content long 11-December-2018 04:01:14

Instruments

VHM/FGM

Vector Helium Magnetometer / Flux Gate Magnetometer

A fundamental feature of the heliosphere is the three dimensional structure of the interplanetary magnetic field. The simple, spherically symmetric and time-independent model of hydrodynamic expansion of the solar corona proposed originally by E.N. Parker in the early 1960's has provided a useful framework for describing interplanetary observations of the solar wind and of the interplanetary magnetic field. However, observations of the Sun and of the solar corona, as well as direct and indirect interplanetary measurements clearly indicate that there are very significant departures from both spherical symmetry and time independence.

The magnetic field investigation on Ulysses aims at determining the large scale features and gradients of the field, as well as the heliolatitude dependence of interplanetary phenomena so far only observed near the ecliptic plane.

The Ulysses magnetometer uses two sensors, one a Vector Helium Magnetometer (VHM), the other a Flux Gate Magnetometer (FGM) to measure the heliospheric magnetic field. The two magnetometers are located on the radial boom of the Ulysses spacecraft: the VHM sensor at the end of the 5m boom and the FGM sensor at 1.2m inboard from the VHM.

Both magnetometers are tri-axial sensors, but they use different physical principles to measure three orthogonal components of the magnetic field vector.

VHM - Vector Helium Magnetometer
The VHM was developed from instruments flown successfully on the Pioneers 10 and 11 missions and on the International Sun-Earth Explorer 3/International Cometary Explorer probe. The operating principle of the VHM is based on the effect an ambient magnetic field has on the efficiency with which a metastable population of He gas in the triplet ground state can be optically pumped.

Feedback currents provide highly linear measures of the three orthogonal components of the magnetic field vector in a reference frame defined with respect to the geometry of the sensor. The VHM has two operating ranges: +/-8.190 nT, equivalent to a sensitivity of 1.60 nT/V; and +/-65.52 nT, equivalent to 12.8 nT/V.

FGM - Flux Gate Magnetometer
The FGM sensor consists of three identical single axis ring-core fluxgate sensors, arranged in an orthogonal triad. The feedback signals to the three sensors represent in magnitude and sign the three components of the ambient magnetic field vector from the sensor.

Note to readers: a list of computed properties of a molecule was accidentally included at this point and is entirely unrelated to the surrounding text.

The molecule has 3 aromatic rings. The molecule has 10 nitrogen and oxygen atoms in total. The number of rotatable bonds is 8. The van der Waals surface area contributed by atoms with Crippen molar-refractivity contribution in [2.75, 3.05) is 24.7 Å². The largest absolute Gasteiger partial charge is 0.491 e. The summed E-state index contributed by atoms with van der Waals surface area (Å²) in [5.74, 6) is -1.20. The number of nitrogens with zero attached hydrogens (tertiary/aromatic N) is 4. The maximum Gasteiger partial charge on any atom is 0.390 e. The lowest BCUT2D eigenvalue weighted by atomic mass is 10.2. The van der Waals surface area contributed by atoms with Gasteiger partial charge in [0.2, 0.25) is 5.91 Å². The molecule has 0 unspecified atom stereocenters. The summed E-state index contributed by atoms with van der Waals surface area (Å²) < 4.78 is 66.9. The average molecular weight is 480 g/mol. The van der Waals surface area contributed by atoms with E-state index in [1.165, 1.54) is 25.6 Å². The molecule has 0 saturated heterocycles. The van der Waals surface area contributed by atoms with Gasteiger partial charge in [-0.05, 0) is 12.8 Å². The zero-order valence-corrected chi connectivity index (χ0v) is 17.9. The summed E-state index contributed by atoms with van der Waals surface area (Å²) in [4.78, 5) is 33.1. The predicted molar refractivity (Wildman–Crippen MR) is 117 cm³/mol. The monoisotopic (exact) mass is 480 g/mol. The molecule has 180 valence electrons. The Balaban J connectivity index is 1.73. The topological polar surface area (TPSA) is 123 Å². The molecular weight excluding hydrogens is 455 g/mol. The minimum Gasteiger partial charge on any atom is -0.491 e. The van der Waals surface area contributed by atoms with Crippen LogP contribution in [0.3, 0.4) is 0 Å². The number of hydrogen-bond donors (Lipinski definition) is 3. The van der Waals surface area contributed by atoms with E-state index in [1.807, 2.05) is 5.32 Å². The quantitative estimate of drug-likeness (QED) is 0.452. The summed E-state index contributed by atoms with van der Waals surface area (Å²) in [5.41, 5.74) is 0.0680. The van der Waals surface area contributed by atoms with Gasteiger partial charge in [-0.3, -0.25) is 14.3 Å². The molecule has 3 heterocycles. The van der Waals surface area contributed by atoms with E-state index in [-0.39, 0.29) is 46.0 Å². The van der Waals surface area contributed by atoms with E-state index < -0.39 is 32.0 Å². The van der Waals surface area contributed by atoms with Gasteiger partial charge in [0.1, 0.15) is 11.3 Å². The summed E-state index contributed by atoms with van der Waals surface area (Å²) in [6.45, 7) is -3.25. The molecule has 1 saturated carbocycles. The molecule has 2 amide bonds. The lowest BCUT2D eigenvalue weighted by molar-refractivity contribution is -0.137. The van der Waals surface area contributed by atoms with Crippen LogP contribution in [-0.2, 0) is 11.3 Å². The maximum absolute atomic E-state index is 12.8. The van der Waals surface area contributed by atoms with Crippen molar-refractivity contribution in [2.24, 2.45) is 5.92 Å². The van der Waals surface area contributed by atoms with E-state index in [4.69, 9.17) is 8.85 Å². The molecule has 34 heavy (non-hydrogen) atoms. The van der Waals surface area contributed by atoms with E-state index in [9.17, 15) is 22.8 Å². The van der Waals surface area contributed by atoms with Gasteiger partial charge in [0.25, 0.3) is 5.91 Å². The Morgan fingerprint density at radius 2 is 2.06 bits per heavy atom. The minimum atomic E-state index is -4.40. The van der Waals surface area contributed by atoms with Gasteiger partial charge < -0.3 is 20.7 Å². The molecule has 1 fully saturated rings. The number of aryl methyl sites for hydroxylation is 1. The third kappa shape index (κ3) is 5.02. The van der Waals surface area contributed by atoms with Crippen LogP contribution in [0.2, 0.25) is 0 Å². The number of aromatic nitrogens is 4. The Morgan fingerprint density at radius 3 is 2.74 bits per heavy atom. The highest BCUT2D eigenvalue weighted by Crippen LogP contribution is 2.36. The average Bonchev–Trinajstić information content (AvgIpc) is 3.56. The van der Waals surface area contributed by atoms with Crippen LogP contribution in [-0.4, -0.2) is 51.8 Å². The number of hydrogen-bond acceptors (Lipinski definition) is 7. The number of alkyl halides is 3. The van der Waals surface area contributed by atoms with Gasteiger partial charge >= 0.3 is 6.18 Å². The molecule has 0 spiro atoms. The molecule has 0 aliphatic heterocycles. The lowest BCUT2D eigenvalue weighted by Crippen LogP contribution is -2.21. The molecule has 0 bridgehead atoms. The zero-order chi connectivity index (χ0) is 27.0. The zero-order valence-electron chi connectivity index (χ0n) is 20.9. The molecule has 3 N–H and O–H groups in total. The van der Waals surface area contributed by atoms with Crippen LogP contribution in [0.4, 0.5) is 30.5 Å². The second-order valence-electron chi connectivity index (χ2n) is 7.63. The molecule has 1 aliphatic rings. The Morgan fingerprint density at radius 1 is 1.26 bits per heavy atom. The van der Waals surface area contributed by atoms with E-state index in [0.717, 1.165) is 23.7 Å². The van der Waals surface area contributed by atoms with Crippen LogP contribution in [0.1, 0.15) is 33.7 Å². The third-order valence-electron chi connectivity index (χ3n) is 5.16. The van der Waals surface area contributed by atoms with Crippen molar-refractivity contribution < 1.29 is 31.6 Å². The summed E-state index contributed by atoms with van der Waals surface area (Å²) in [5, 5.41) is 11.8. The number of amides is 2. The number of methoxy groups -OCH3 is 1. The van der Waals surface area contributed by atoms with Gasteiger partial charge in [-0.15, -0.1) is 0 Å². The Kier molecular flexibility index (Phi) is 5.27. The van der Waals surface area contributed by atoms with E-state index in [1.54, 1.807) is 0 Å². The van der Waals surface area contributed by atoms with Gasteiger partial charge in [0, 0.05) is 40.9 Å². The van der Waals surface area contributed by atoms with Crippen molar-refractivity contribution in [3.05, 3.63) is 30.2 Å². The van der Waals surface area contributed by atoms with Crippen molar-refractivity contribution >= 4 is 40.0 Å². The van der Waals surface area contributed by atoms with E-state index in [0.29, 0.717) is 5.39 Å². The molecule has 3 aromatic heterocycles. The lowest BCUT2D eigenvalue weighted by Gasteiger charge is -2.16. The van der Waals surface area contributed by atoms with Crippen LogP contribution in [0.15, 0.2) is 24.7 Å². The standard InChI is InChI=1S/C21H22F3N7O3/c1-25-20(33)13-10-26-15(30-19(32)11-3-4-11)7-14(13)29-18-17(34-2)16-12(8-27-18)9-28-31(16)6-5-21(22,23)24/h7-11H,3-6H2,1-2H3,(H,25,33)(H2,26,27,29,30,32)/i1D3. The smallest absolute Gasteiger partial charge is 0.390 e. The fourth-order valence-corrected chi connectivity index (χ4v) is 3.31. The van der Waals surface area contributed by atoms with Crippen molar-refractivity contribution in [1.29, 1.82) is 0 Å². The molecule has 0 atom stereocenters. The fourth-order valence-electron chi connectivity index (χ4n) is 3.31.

Switchable feedback paths and output amplifier provide four ranges for the FGM measurements: +/-8 nT, +/-64 nT, +/-2.048 µT, and for pre-launch tests in the Earth's magnetic field, +/-44 µT. Range switching for the FGM is by ground command only.


Summary of Objectives

The prime scientific function of the instrument is to provide a time series of samples of the magnetic field vector along the trajectory of Ulysses. The types of questions which the Ulysses magnetic field observations will help answer are:

  • questions concerning the large scale structure, in particular to what extent the Parker model is modified by the effects of the mid-latitude and polar field structures during the descending phase of the solar cycle; this heading also includes the latitude gradients in the field
  • questions concerning dynamical features arising from different velocity solar wind streams interacting in interplanetary space
  • questions concerning waves, discontinuities and transient phenomena, in particular the latitudinal extent and propagation of shocks in the heliosphere

Finally, the Jupiter flyby needed for achieving the out of ecliptic orbit provided an opportunity to explore magnetic field features in the high latitude dusk regions of the Jovian magnetosphere.

In cooperation with other investigations, the magnetic field observations will also provide the framework for studies of energetic particle propagation in the high latitude heliosphere, in particular to address questions concerning the access and propagation of galactic cosmic rays.


Last Update: 08 December 2006

For further information please contact: SciTech.editorial@esa.int

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